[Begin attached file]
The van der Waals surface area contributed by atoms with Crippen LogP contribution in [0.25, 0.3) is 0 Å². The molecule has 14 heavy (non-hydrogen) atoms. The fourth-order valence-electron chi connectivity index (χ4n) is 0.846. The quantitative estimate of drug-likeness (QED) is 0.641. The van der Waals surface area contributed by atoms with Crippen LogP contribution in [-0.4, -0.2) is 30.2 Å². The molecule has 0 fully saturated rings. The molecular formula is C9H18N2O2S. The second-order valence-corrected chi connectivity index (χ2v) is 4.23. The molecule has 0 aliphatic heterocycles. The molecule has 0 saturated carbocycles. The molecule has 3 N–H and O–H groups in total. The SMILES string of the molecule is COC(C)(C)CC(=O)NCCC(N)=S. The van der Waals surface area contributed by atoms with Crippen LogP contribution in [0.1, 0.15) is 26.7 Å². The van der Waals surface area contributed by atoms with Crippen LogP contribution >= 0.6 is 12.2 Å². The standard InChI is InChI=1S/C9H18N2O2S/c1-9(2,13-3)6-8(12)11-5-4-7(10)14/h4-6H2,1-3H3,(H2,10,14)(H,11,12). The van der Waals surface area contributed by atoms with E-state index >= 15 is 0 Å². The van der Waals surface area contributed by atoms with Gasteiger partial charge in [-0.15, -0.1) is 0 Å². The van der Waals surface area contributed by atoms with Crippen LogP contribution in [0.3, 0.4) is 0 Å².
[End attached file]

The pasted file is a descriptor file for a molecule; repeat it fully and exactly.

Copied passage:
The van der Waals surface area contributed by atoms with Crippen LogP contribution in [0.25, 0.3) is 0 Å². The molecule has 14 heavy (non-hydrogen) atoms. The fourth-order valence-electron chi connectivity index (χ4n) is 0.846. The quantitative estimate of drug-likeness (QED) is 0.641. The van der Waals surface area contributed by atoms with Crippen LogP contribution in [-0.4, -0.2) is 30.2 Å². The molecule has 0 fully saturated rings. The molecular formula is C9H18N2O2S. The second-order valence-corrected chi connectivity index (χ2v) is 4.23. The molecule has 0 aliphatic heterocycles. The molecule has 0 saturated carbocycles. The molecule has 3 N–H and O–H groups in total. The SMILES string of the molecule is COC(C)(C)CC(=O)NCCC(N)=S. The van der Waals surface area contributed by atoms with Crippen LogP contribution in [0.1, 0.15) is 26.7 Å². The van der Waals surface area contributed by atoms with Crippen LogP contribution >= 0.6 is 12.2 Å². The standard InChI is InChI=1S/C9H18N2O2S/c1-9(2,13-3)6-8(12)11-5-4-7(10)14/h4-6H2,1-3H3,(H2,10,14)(H,11,12). The van der Waals surface area contributed by atoms with E-state index >= 15 is 0 Å². The van der Waals surface area contributed by atoms with Gasteiger partial charge in [-0.15, -0.1) is 0 Å². The van der Waals surface area contributed by atoms with Crippen LogP contribution in [0.3, 0.4) is 0 Å².